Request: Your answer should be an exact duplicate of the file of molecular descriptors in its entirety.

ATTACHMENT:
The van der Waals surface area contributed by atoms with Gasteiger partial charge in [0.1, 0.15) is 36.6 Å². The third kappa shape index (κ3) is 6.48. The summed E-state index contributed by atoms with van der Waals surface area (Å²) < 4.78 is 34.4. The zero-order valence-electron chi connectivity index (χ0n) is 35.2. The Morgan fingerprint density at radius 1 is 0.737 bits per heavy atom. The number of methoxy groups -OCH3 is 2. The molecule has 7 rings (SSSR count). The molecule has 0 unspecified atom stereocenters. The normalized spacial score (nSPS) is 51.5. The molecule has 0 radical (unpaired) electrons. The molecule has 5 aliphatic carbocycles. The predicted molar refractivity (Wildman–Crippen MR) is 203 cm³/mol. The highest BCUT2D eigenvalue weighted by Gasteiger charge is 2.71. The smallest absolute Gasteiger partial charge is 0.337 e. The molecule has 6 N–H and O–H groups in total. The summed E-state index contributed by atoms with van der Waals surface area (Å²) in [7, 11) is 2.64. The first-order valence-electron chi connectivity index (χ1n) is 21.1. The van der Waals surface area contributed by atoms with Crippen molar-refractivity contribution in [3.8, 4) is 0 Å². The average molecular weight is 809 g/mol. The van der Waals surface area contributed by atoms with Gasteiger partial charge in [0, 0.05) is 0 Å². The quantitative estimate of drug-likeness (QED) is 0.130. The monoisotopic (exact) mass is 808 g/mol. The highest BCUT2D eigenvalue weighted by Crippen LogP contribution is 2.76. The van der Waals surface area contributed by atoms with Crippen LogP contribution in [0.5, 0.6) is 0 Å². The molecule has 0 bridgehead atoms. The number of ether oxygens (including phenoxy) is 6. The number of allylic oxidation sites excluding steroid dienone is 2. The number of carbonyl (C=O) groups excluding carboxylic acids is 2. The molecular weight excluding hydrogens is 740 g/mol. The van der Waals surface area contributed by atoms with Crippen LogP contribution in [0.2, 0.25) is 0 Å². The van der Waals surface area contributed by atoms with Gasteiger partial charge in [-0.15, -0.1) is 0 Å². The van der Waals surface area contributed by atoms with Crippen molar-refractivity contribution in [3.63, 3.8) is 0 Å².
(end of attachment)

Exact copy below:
The van der Waals surface area contributed by atoms with Gasteiger partial charge in [0.1, 0.15) is 36.6 Å². The third kappa shape index (κ3) is 6.48. The summed E-state index contributed by atoms with van der Waals surface area (Å²) < 4.78 is 34.4. The zero-order valence-electron chi connectivity index (χ0n) is 35.2. The Morgan fingerprint density at radius 1 is 0.737 bits per heavy atom. The number of methoxy groups -OCH3 is 2. The molecule has 7 rings (SSSR count). The molecule has 0 unspecified atom stereocenters. The normalized spacial score (nSPS) is 51.5. The molecule has 0 radical (unpaired) electrons. The molecule has 5 aliphatic carbocycles. The predicted molar refractivity (Wildman–Crippen MR) is 203 cm³/mol. The highest BCUT2D eigenvalue weighted by Gasteiger charge is 2.71. The smallest absolute Gasteiger partial charge is 0.337 e. The molecule has 6 N–H and O–H groups in total. The summed E-state index contributed by atoms with van der Waals surface area (Å²) in [7, 11) is 2.64. The first-order valence-electron chi connectivity index (χ1n) is 21.1. The van der Waals surface area contributed by atoms with Crippen molar-refractivity contribution in [3.8, 4) is 0 Å². The average molecular weight is 809 g/mol. The van der Waals surface area contributed by atoms with Gasteiger partial charge in [0, 0.05) is 0 Å². The quantitative estimate of drug-likeness (QED) is 0.130. The monoisotopic (exact) mass is 808 g/mol. The highest BCUT2D eigenvalue weighted by Crippen LogP contribution is 2.76. The van der Waals surface area contributed by atoms with Crippen LogP contribution in [0.5, 0.6) is 0 Å². The molecule has 0 bridgehead atoms. The number of ether oxygens (including phenoxy) is 6. The number of allylic oxidation sites excluding steroid dienone is 2. The number of carbonyl (C=O) groups excluding carboxylic acids is 2. The molecular weight excluding hydrogens is 740 g/mol. The van der Waals surface area contributed by atoms with Crippen LogP contribution in [0.2, 0.25) is 0 Å². The van der Waals surface area contributed by atoms with Gasteiger partial charge in [-0.15, -0.1) is 0 Å². The van der Waals surface area contributed by atoms with Crippen molar-refractivity contribution in [3.63, 3.8) is 0 Å².